Police chief didn’t have a radio during Texas school shooting, says senator


The state agency investigating the mass shooting at an elementary school in Uvalde has determined that the commander criticized for the slow police response was not carrying a radio at the time of the massacre, a senator from the state of Texas.

Sen. Roland Gutierrez told The Associated Press in a brief phone interview that a Texas Department of Public Safety official told him that School District Police Chief Pete Arredondo did not have a radio. in the May 24 attack by a lone gunman that left 19 students and two teachers dead. . Seventeen other people were injured.

Authorities did not say how other law enforcement officials communicated with Arredondo at the scene. Arredondo heads the small district department and was responsible for the multi-agency response to the shooting.

Arredondo has not responded to multiple interview requests from the AP since the attack, including a phone message left Friday with school district police.

The focus shifted to the chief in recent days after Steven McCraw, the head of the Texas Department of Public Safety, said Arredondo believed the active shooting had escalated into a hostage situation and that he had made the wrong decision of not ordering the officers to breach the class faster to confront the shooter.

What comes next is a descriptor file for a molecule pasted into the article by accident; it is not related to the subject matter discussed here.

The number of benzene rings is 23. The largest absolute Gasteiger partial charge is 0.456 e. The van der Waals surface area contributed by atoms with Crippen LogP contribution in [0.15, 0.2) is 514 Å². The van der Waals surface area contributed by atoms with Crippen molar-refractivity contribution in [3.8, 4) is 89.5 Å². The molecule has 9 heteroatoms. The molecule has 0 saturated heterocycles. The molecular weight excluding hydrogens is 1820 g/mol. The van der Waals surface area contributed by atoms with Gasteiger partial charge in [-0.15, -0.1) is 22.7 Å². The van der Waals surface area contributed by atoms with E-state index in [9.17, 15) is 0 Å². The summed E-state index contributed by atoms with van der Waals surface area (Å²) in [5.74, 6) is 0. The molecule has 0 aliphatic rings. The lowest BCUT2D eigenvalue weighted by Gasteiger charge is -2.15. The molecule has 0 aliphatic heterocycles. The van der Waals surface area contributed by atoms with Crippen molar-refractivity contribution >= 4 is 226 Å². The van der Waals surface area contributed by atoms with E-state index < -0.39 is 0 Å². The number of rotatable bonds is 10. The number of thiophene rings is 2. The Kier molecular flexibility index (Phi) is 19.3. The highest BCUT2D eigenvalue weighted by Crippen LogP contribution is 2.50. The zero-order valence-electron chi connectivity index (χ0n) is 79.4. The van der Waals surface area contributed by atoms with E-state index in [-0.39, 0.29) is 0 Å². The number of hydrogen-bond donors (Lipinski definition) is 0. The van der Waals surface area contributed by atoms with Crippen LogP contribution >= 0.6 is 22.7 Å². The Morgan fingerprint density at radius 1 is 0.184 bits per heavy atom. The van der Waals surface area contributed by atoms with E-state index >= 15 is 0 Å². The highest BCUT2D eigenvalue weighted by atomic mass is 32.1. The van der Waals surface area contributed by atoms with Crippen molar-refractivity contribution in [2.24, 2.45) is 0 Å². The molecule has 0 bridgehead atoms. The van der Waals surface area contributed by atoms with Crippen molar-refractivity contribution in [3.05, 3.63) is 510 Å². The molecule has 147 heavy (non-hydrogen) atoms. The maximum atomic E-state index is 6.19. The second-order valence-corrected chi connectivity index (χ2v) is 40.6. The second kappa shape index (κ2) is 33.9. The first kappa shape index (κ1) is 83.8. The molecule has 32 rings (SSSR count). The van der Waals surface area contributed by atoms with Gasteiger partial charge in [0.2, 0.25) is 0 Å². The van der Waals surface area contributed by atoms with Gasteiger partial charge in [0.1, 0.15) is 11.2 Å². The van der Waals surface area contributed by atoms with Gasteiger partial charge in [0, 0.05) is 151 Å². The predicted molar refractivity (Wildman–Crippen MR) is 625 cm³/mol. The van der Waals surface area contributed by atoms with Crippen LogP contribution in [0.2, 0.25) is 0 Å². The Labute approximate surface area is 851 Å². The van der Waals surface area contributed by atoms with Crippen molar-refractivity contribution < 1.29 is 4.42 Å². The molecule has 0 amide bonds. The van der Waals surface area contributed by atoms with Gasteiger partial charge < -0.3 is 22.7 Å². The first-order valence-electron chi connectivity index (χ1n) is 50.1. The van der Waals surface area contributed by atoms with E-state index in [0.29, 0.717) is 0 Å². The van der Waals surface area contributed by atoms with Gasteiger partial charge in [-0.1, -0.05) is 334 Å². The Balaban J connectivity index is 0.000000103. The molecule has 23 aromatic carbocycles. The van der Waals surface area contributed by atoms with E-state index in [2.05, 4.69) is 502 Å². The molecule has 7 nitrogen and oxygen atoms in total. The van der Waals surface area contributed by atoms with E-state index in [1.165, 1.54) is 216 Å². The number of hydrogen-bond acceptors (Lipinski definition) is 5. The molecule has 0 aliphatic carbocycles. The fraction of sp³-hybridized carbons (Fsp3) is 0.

Gutierrez, who represents Uvalde, complained Thursday that Arredondo had not been notified of panicked 911 calls from students trapped in a classroom where the gunman had locked himself. The Democrat called it a failure of the system.

Police radios are a crucial source of real-time communication during an emergency and, experts say, often explain how information from 911 calls is transmitted to officers in the field. It is unclear who at the scene was aware of the calls. Uvalde police did not respond to questions about the calls on Thursday.

The Department of Public Safety on Friday referred all questions about the shooting investigation to Uvalde Area District Attorney Christina Mitchell Busbee, who did not immediately return phone and text messages requesting information. comments.

Uvalde shooter Salvador Ramos, 18, spent about 80 minutes inside the school, and more than an hour passed from when first officers followed him into the building and when he was killed by law enforcement, according to an official. chronology.

(Only the title and image of this report may have been edited by Business Standard staff; the rest of the content is auto-generated from a syndicated feed.)

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